4.3 Experimental Results and Discussions

4.3.1 In-domain data

Table 2 presents the accuracies of each masking method against the in-domain data. No Mask, with no application of the masking method, achieved the highest accuracy in all datasets except Constraint. On the other hand, WikiD achieved the highest accuracy on Constraint. In addition, there was only a slight difference in accuracy between No Mask and the other masking methods, even in the datasets where No Mask had the highest accuracy. These results suggest that these masking methods result in insignificant decrease in accuracy when tested with the in-domain dataset.

Method Test set
MultiFC Horne17 Celebrity Constraint
No Mask 0.681 0.746 0.760 0.960
NE Del 0.656 0.706 0.750 0.959
Basic NER 0.659 0.735 0.750 0.950
WikiD 0.675 0.725 0.730 0.967
WikiD+Del 0.660 0.706 0.700 0.959
WikiD+NER 0.660 0.640 0.730 0.957
Table 2: Accuracy of each masking method against in-domain data. Bold indicate the highest accuracies.

4.3.2 Out-of-domain data

Table 3 presents the accuracies of each masking method against the out-of-domain data. For almost all of the out-of-domain test data, each masking method achieved higher accuracy than No Mask.

Results of No Mask indicate the difficulty of adapting to out-of-domain data. For example, the model trained on Constraint achieved a high accuracy of on Constraint (refer to Table 2); however, the model trained on datasets except Constraint achieved low accuracies, ranging from to on the same test set. These results imply the difficulty of generalizing the fake news detection model. NE Del achieved the same of higher accuracy than No Mask in 9 out of 12 settings, although it is the simplest masking method. In particular, NE Del trained on Horne17 achieved the highest accuracy for MultiFC and Celebrity among models trained on Horne17. Although Basic NER trained on Horne17 also achieved the highest accuracy for Constraint, the improvement was smaller compared to that of NE Del.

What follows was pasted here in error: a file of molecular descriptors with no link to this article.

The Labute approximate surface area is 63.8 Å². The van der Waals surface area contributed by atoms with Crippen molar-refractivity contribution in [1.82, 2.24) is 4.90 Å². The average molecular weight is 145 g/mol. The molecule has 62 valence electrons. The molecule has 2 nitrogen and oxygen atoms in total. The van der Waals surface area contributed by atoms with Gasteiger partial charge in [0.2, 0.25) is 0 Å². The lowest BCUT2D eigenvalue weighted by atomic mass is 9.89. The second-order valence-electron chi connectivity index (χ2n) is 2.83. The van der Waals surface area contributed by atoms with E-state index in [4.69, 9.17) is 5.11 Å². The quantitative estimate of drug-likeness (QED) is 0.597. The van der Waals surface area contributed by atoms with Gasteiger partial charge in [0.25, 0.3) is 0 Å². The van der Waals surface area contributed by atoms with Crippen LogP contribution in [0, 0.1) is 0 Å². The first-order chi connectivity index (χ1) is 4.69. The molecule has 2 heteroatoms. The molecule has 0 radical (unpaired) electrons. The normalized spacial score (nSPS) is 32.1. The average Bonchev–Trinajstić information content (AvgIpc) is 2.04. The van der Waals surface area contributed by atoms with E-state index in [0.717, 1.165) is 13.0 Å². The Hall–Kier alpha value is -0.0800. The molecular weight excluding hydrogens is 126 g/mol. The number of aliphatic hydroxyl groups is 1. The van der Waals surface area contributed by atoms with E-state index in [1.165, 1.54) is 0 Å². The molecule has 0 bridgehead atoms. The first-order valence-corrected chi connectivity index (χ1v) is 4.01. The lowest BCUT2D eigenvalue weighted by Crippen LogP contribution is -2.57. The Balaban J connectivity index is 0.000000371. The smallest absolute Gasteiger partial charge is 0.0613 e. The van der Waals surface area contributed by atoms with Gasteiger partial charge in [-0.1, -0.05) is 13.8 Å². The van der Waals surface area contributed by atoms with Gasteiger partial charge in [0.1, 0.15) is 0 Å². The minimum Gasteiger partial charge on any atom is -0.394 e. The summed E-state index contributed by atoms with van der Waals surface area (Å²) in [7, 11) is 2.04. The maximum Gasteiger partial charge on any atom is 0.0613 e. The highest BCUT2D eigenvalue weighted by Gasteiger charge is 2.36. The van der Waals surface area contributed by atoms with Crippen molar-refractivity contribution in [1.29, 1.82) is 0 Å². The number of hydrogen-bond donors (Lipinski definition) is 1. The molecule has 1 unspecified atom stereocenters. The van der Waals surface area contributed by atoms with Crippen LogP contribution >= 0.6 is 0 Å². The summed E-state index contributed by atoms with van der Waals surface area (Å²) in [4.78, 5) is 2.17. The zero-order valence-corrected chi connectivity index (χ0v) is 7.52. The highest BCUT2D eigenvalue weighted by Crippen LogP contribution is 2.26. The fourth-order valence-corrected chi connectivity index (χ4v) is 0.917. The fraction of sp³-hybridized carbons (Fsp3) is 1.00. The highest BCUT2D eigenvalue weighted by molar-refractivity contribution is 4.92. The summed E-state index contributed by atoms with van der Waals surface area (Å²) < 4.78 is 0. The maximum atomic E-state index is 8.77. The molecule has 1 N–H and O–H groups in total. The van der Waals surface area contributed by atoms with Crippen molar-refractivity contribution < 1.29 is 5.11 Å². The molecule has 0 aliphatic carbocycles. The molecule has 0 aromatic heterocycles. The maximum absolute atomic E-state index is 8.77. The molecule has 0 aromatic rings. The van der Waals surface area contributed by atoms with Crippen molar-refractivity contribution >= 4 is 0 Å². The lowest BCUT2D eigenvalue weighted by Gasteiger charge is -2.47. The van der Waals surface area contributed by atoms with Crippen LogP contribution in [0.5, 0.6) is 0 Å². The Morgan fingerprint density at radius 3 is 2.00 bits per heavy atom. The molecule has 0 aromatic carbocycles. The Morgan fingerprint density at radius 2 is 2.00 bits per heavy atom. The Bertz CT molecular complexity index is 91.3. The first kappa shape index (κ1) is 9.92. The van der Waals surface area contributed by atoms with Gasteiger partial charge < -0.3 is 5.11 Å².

Wikidata-based masking methods WikiD and WikiD+Del achieved higher accuracy compared to No Mask in 9 settings, except when testing with Celebrity test set. In particular, the accuracies in WikiD have statistically significant improvements in 6 settings, compared to No Mask. For example, the model trained on MultiFC achieved a significant improvement in accuracy from (No Mask) to (WikiD), against Constraint test set. These results reveal that the masking method using Wikidata could mitigate the diachronic bias and build robust models even for out-of-domain data. In appendix H, we show some examples, which WikiD accurately classifies while No Mask makes the wrong classification. However, against Celebrity test set, whose domain is entertainment, the accuracy of No Mask is almost the same as that of these masking methods. We consider that this is due to the non-applicability of Wikidata owing to the difference in domain between Celebrity and other datasets; 53.6% of Wikidata labels of Horne17 were found in MultiFC, while only 33.6% of those were found in Celebrity (refer to Appendix E). Additionally, WikiD+NER has comparatively lower accuracies than WikiD+Del. This indicates that we can build a more robust model by removing entities other than person names. We believe that the model can focus on stylistic features by removing extra entity information.

Train Method Test set
set MultiFC Horne17 Celebrity Constraint
MultiFC No Mask - 0.706 0.660 0.530
NE Del - 0.706 0.590 *0.664
Basic NER - 0.725 0.600 *0.680
WikiD - 0.746 0.590 *0.689
WikiD+Del - 0.725 0.660 *0.669
WikiD+NER - 0.632 0.520 *0.667
Horne17 No Mask 0.504 - 0.670 0.481
NE Del *0.551 - 0.680 *0.553
Basic NER 0.523 - 0.670 *0.563
WikiD *0.525 - 0.620 0.487
WikiD+Del 0.523 - 0.610 0.515
WikiD+NER 0.500 - 0.630 *0.531
Celebrity No Mask 0.533 0.451 - 0.583
NE Del 0.545 0.529 - *0.763
Basic NER 0.521 0.549 - 0.568
WikiD *0.555 *0.549 - *0.724
WikiD+Del 0.534 0.529 - *0.663
WikiD+NER 0.525 *0.568 - 0.598
Constraint No Mask 0.542 0.568 0.580 -
NE Del 0.531 0.588 0.570 -
Basic NER 0.543 0.568 0.580 -
WikiD *0.556 0.607 0.570 -
WikiD+Del 0.544 0.627 0.590 -
WikiD+NER 0.549 0.607 0.570 -
Table 3: Accuracy of out-of-domain data. The left-most column lists the training set, and each column with accuracy corresponds to each test set. We applied the statistical significance test by McNemar’s test Dror et al. (2018) with Bonferroni correction to each method compared to No Mask. * indicates the significant difference over No Mask ().